Scientists at Los Alamos National Laboratory are searching the country for old telescopes and other sealed items that might contain "old air" that could help determine whether the world really is experiencing the "greenhouse effect," a warming trend brought on by increased carbon dioxide in the atmosphere.
The scientists are intrigued with the idea that some items have been sealed for many years, and if they could be opened under laboratory conditions, the air inside them should tell how much carbon dioxide was in the air when they were first sealed. If the items can be dated precisely, the results could provide a record of the changes in the level of carbon dioxide.
Fossil Fuel Effect
Many scientists believe the burning of fossil fuels is raising the level of carbon dioxide in the air. Carbon dioxide traps solar radiation in the earth's atmosphere--almost like a glass shield--thus causing the so-called "greenhouse effect." That could lead to rising worldwide temperatures, possibly as much as several degrees over the next century, the Environmental Protection Agency estimates.
The presence of carbon dioxide in the air has been measured in some areas as high as 330 parts per million, believed by some scientists to be substantially higher than the level before the start of the Industrial Revolution. However some scientists disagree whether a greenhouse effect is actually occurring.
The search for "historical air," which is just getting under way, has been concentrated so far in museums, where the records needed to date the items should be most complete, said Allen Ogard of the New Mexico lab, which is operated by the University of California for the federal Department of Energy.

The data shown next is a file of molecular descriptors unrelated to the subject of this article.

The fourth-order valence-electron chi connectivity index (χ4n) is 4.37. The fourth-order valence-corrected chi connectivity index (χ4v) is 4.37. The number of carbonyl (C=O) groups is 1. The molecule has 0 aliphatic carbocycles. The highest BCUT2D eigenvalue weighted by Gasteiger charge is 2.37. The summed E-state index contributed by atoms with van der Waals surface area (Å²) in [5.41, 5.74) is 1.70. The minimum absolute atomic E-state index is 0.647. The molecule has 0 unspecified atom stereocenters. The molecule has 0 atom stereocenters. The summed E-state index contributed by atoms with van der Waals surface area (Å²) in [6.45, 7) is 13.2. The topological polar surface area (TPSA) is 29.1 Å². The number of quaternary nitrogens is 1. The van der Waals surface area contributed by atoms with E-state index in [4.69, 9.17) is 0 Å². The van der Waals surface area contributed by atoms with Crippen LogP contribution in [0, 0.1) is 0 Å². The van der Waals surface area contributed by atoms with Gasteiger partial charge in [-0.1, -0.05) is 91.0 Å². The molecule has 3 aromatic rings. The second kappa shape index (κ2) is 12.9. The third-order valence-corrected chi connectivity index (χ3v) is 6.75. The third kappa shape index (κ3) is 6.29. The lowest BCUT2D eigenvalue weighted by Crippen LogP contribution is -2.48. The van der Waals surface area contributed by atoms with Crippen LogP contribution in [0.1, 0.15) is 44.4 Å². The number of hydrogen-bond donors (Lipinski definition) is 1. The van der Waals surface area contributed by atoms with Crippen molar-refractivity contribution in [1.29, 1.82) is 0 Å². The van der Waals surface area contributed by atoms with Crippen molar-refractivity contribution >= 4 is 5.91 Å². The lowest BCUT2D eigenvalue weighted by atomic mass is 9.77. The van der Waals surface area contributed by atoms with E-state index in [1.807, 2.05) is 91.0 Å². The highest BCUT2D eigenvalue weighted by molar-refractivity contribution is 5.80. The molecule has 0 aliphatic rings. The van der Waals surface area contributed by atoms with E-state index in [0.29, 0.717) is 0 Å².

Finding the right items "doesn't look like it's going to be easy," Ogard said in a telephone interview. "We are finding that most things that can be opened, have been," he said.
Problem in Laboratory
It is also proving difficult to extract the air from sealed items without tainting it, he said.
Those problems notwithstanding, Ogard and a co-researcher, Jane Poths, have asked museums across the country to try to locate items that could yield air samples for the study. He said such things as hollow buttons from military uniforms, which can be dated precisely, and hollow decorative hardware are among the artifacts they are seeking.
However, possibly the most promising items are old nautical instruments that had to be sealed against salty air. Those items can be dated reliably, and service records should indicate if and when they have been opened.
The search so far has turned up "some drug bottles in Maine" that were sealed "close to 100 years ago," and a lot of instruments and hollow buttons, Ogard said.
The trick, he added, will be to extract the air without destroying the instrument or contaminating the sample. Equipment, frequently consisting of needles that can be inserted into the items, is now being fabricated, but each item will probably call for a different piece of equipment, he added.
In addition, some way must be found to prove that the air contained in the item is as old as the records indicate.
"We're finding it very difficult to do that," Ogard said. One possibility would be simply to sample so many items of the same type that the numbers will yield some degree of confidence.
It will be equally important to be sure that the carbon dioxide was in the air when the item was sealed and did not result from later activity. The item, for instance, must not have been sealed by flame because "burning produces carbon dioxide," Ogard said.
In some cases the analysis will have to be done at the museum where the item is housed because it may be too rare to be removed from the area, but museum directors have been encouraging, Ogard said. Ogard is also looking at a sunken river boat in the Mississippi River, which he believes could have many items that contain old air.
But he fears that one recent experience may turn out to be typical as the search moves on in the next six months. Ogard had hoped that cremation urns in a Buddhist temple in Hawaii would yield good samples.
"But they weren't sealed tight enough," he said.